A better way to integrate data
Whenever information from different sources needs to be combined, the data structures supporting that information must first be related. This task, called data integration, is the biggest and most expensive challenge in IT today, accounting for over 40% of enterprise IT budgets.
Our technology performs data-integration tasks — such as querying, combining, and evolving databases — using category theory, a branch of mathematics that has already revolutionized several areas of computer science. Category theory gives us the theoretical guidance missing from current-generation data models (Relational, RDF/OWL, Graph, Key-Value, LINQ) and we have used it to build software for integrating data more quickly and more accurately than existing tools.
Our product consists of two parts:
- AQL, an open-source query and data integration scripting language that is hosted in the categorical data integrated development environment (IDE).
- A proprietary UI for increased productivity with AQL. The UI is currently under development.
AQL: an algebraic query language
The result of five years of research at MIT, AQL supports all of the operations needed to integrate and query data using category-theoretic principles. Its key features are:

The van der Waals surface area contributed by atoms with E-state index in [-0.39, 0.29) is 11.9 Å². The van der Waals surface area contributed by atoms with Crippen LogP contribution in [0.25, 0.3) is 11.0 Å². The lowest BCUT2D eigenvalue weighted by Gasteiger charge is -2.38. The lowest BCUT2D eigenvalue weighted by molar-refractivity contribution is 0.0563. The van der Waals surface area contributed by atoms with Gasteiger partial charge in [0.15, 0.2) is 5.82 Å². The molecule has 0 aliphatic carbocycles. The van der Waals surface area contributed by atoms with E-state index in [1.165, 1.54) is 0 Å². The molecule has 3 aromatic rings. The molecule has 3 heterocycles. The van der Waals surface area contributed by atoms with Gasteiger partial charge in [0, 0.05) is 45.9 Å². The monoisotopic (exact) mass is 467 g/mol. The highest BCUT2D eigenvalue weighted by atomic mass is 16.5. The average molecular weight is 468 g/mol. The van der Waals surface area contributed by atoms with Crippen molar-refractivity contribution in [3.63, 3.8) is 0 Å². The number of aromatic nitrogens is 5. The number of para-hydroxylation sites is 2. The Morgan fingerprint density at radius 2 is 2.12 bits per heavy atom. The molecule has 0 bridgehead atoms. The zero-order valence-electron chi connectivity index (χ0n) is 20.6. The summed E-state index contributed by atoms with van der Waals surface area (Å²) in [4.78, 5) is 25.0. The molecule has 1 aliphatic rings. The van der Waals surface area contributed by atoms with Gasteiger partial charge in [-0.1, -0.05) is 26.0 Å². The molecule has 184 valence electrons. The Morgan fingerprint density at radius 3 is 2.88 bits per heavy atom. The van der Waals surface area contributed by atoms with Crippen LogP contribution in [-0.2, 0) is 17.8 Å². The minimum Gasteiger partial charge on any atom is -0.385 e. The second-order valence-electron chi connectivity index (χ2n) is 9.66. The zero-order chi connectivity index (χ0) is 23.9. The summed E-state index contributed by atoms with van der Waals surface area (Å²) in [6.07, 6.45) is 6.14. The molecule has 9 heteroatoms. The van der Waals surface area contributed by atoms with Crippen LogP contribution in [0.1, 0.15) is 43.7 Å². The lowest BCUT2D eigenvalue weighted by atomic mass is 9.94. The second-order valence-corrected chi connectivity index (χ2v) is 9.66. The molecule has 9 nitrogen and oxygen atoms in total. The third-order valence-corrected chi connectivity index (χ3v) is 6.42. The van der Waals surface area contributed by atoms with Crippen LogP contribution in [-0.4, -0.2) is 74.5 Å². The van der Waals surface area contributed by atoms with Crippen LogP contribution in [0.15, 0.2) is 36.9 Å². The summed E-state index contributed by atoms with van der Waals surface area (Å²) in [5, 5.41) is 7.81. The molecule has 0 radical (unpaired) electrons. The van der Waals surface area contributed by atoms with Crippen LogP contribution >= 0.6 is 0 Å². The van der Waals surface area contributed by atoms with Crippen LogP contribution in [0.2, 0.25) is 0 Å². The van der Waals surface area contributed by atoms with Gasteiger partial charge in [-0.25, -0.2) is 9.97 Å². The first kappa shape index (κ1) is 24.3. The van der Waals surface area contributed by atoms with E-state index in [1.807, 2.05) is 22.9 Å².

- Flexible I/O: data can be imported into and exported out of AQL by JDBC and CSV.
- Visualization: AQL schemas, databases, and mappings between them can be displayed graphically.
- Rich data integrity constraints: AQL schemas contain entities, attributes, and foreign keys - as well as equations between them. One use of equations is for denormalization without the need to manually enforce the consistency of redundant data.
- SQL-like: relational concepts such as select/from/where queries and schema mappings re-appear, in a generalized form, in AQL.
- More principled than SQL: relational concepts such as sets/bags, nulls and foreign keys re-appear, in a more principled form, in AQL.
- Database-at-a-time operations: AQL operations construct entire databases at once, rather than individual tables.
- Correctness: sophisticated automated theorem proving techniques ensure, at compile time, that AQL programs cannot fail at runtime or materialize instances that do not obey data integrity constraints.
- A re-usable warehouse design pattern: A wizard walks users through the processes of creating a data warehouse using AQL.
- 100% pure java
Categorical Informatics was spun out of the MIT Mathematics Department in the fall of 2015 and is supported by SBIR grants from the National Institute for Standards and Technology (NIST) and I-Corp grants from the National Science Foundation (NSF).